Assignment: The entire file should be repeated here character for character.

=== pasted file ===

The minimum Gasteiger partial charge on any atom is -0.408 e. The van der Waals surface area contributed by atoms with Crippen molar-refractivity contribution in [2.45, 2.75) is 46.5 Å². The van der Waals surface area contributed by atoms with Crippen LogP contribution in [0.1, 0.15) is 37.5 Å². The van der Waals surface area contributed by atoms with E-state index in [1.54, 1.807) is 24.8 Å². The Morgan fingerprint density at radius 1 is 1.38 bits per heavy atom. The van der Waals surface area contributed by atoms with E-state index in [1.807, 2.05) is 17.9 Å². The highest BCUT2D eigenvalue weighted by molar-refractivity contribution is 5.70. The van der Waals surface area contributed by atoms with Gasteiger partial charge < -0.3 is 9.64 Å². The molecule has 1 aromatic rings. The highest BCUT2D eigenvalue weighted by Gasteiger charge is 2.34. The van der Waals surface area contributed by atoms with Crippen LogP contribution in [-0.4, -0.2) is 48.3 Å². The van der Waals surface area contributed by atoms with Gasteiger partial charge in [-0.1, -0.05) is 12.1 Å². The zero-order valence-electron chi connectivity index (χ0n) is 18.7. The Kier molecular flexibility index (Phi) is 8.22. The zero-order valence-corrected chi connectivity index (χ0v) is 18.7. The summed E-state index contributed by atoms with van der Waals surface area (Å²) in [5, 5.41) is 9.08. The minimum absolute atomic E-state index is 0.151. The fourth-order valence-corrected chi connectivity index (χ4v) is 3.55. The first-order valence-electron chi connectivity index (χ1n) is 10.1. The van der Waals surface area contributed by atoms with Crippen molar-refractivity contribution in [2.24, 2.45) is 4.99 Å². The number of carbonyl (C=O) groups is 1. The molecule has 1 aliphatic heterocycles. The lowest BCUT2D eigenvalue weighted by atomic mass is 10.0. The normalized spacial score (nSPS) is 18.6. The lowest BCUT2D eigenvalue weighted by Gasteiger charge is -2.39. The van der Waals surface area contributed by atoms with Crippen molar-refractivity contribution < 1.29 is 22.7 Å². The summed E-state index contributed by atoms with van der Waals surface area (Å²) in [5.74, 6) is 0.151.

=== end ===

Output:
The minimum Gasteiger partial charge on any atom is -0.408 e. The van der Waals surface area contributed by atoms with Crippen molar-refractivity contribution in [2.45, 2.75) is 46.5 Å². The van der Waals surface area contributed by atoms with Crippen LogP contribution in [0.1, 0.15) is 37.5 Å². The van der Waals surface area contributed by atoms with E-state index in [1.54, 1.807) is 24.8 Å². The Morgan fingerprint density at radius 1 is 1.38 bits per heavy atom. The van der Waals surface area contributed by atoms with E-state index in [1.807, 2.05) is 17.9 Å². The highest BCUT2D eigenvalue weighted by molar-refractivity contribution is 5.70. The van der Waals surface area contributed by atoms with Gasteiger partial charge < -0.3 is 9.64 Å². The molecule has 1 aromatic rings. The highest BCUT2D eigenvalue weighted by Gasteiger charge is 2.34. The van der Waals surface area contributed by atoms with Crippen LogP contribution in [-0.4, -0.2) is 48.3 Å². The van der Waals surface area contributed by atoms with Gasteiger partial charge in [-0.1, -0.05) is 12.1 Å². The zero-order valence-electron chi connectivity index (χ0n) is 18.7. The Kier molecular flexibility index (Phi) is 8.22. The zero-order valence-corrected chi connectivity index (χ0v) is 18.7. The summed E-state index contributed by atoms with van der Waals surface area (Å²) in [5, 5.41) is 9.08. The minimum absolute atomic E-state index is 0.151. The fourth-order valence-corrected chi connectivity index (χ4v) is 3.55. The first-order valence-electron chi connectivity index (χ1n) is 10.1. The van der Waals surface area contributed by atoms with Crippen molar-refractivity contribution in [2.24, 2.45) is 4.99 Å². The number of carbonyl (C=O) groups is 1. The molecule has 1 aliphatic heterocycles. The lowest BCUT2D eigenvalue weighted by atomic mass is 10.0. The normalized spacial score (nSPS) is 18.6. The lowest BCUT2D eigenvalue weighted by Gasteiger charge is -2.39. The van der Waals surface area contributed by atoms with Crippen molar-refractivity contribution < 1.29 is 22.7 Å². The summed E-state index contributed by atoms with van der Waals surface area (Å²) in [5.74, 6) is 0.151.